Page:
This Bernat Cottontots is also earmarked for a market bag….in fact I have started it already. This yarn is now discontinued. So glad I managed to get four balls of it from Bubs2Grubs. Don’t you love this bright lime green colour?

Bernat Cottontots 02

I bought the following five acrylic Ice Yarns on Ebay a couple of months ago and I intend to make some baby knits, in particular the Pebble Vest and In Threes cardigan.

Ice Baby Batik Brown Green Camel Cream 4

Ice Baby Batik Green Yellow Pink Cream 4

They’re quite bright and will make ideal baby/toddler knitted garments.

Ice Baby Batik Red Yellow Orange White 4

Ice Yarn Multi White Camel Blue

Ice Yarn Multi White Brown Orange Yellow Blue

Now yesterday at my Knit and Knatter get together one of my friends was showing off her latest yarn purchases from Spotlight. One yarn in particular immediately piqued my interest so you guessed it…….this morning I was off to Spotlight and picked up these yarns on sale.

Two balls of Moda Vera Folly Printed for $4.79 each. This is a 80% premium acrylic / 10% wool / 10% mohair yarn and is so very soft. It begs to be knitted into a shawl. There’s a generous 500m on each ball.

Moda Vera Folly Printed 01

Two balls of Moda Vera Tweed which is a 50% wool / 50% premium acrylic yarn for $5 a ball.

Moda Vera Tweed 01

Three balls of Moda¬†Vera Instinctive which is a 100% premium acrylic yarn¬†for $3 a ball. I’ll make another market bag with this yarn as the colours can disguise any dirty marks that generally appear on bags!

Moda Vera Instinctive 01

Two balls of Moda Vera Vionett which is a 77% premium acrylic / 23% wool yarn for $6 a ball.Moda Vera Vionett 01

One ball of Moda Vera Noir which is a 75% wool superwash / 25% polyamide yarn at $6 a ball. This is one of my favourite commercial sock yarns. Not my usual colours but I was quite taken with these shades. The colourway is called Burg Mix.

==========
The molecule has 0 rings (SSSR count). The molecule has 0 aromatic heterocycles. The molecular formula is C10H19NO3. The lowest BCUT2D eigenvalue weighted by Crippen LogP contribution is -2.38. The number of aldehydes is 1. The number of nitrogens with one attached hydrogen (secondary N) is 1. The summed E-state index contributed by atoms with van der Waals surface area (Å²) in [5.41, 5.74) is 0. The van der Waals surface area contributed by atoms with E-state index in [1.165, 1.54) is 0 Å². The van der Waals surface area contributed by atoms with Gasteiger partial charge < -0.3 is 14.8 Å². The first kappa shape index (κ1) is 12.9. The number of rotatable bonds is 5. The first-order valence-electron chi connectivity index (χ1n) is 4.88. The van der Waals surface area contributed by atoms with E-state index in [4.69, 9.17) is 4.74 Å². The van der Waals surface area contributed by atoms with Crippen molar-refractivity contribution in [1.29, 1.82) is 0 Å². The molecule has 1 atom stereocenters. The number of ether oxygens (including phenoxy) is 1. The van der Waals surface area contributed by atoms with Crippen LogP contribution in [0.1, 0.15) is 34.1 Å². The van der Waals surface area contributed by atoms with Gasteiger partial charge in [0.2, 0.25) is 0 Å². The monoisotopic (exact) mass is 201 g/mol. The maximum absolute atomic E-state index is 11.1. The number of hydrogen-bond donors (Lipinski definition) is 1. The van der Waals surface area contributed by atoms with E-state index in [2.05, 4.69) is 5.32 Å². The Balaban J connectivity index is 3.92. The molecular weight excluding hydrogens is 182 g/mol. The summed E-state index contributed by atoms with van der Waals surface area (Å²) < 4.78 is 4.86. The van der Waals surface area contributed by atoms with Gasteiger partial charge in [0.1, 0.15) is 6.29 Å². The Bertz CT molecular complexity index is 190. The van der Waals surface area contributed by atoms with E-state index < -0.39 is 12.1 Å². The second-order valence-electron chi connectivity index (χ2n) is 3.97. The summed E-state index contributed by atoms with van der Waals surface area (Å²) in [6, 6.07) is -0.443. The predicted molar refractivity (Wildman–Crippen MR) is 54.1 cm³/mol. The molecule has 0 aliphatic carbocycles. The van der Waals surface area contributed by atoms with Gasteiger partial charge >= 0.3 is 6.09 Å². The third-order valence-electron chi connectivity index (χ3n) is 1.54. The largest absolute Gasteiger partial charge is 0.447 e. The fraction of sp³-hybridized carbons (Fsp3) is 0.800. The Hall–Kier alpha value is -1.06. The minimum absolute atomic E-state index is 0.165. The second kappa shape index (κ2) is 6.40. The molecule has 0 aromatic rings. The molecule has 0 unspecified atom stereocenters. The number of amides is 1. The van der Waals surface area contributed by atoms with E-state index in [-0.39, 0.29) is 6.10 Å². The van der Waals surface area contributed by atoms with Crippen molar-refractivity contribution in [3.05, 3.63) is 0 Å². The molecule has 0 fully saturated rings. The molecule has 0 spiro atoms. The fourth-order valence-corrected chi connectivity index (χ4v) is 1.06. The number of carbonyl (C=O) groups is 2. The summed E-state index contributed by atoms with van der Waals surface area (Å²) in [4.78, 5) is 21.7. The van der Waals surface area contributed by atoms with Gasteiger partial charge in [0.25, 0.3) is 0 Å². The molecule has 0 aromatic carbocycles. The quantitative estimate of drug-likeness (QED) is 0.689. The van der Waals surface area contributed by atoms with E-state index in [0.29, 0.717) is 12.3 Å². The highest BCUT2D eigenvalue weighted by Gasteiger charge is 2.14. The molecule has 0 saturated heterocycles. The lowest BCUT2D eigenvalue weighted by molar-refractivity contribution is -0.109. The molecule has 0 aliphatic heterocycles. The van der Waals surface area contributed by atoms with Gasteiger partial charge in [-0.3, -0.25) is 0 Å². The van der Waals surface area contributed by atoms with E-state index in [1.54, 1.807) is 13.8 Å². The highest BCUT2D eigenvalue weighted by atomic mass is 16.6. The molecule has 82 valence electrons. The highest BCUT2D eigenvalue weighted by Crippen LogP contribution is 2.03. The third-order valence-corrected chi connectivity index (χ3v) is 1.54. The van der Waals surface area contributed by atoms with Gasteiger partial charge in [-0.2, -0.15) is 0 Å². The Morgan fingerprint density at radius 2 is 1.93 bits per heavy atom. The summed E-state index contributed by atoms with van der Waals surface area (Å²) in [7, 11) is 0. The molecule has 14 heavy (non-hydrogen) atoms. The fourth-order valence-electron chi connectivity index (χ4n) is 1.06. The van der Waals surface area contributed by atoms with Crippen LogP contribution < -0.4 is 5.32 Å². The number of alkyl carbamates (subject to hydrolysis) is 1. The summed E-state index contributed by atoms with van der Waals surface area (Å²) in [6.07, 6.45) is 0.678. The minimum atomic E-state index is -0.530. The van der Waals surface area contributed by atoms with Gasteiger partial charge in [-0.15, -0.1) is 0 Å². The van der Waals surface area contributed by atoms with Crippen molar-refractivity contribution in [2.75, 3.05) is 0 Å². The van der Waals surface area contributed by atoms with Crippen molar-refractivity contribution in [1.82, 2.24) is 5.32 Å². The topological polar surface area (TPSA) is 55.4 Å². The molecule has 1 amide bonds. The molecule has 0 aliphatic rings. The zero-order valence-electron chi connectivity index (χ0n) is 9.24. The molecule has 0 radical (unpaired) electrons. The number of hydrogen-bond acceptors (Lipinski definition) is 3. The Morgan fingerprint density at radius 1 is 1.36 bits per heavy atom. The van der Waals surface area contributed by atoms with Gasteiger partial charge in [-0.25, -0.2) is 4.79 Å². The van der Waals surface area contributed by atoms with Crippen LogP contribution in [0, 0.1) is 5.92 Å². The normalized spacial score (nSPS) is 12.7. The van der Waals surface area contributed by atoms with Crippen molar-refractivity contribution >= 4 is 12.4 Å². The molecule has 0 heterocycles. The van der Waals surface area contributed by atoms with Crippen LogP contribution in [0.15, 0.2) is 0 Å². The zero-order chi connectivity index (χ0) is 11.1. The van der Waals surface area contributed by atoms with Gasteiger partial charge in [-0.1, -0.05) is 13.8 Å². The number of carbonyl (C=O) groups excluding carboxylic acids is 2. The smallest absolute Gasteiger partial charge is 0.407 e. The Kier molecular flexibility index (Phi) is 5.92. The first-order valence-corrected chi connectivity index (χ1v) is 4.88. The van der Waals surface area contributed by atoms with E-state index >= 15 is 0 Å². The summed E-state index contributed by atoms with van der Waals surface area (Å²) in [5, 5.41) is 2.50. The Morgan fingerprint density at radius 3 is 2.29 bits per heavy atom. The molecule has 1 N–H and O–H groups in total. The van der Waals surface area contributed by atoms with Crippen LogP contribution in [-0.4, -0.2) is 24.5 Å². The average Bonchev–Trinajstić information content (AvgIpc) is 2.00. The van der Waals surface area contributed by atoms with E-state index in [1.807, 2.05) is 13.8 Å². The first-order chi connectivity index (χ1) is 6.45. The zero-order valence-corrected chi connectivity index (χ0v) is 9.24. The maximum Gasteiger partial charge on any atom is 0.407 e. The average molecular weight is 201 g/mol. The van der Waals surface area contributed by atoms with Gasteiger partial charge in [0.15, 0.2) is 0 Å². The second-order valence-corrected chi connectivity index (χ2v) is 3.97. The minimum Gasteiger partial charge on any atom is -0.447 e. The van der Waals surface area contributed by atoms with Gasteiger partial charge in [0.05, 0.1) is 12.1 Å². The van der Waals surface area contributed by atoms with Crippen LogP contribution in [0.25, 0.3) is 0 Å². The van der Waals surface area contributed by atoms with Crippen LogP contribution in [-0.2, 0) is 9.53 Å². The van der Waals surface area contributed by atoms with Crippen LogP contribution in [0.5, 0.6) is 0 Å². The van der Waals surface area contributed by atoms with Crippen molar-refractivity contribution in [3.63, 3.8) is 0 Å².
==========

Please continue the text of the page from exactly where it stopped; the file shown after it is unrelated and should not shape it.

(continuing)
Moda Vera Noir Burg Nix

Three balls of Moda Vera Medley which is a 100% polyester yarn at $1.74 a ball. The pattern on the ball band requires three balls so I will probably make that scarf.

Moda Vera Medley 01

And to the last purchase….10 balls of this Moda Vera Chantilly which is a 70% acrylic / 30% milk protein yarn. Each ball was only $2. The pattern on the ball band calls for four balls of the yarn so I may very well also make two of these scarves and keep one for a present.

Moda Vera Chantilly 01

This is a pale green and is quite unusual.

Moda Vera Chantilly 02

Oh dear when I actually look at how much yarn I’ve bought recently I can’t believe it’s that much! I really must stop visiting online yarn websites and looking at all the gorgeous yarns for sale and also stop visiting my local yarn shops too. As my friends keep saying to me…..there’s a need for an intervention.

Hope you enjoyed looking at all my yarn purchases and if you have any ideas for what I should make with them, please let me know.

Hope you had a fabulous weekend as I certainly did. Until next time…

Melanie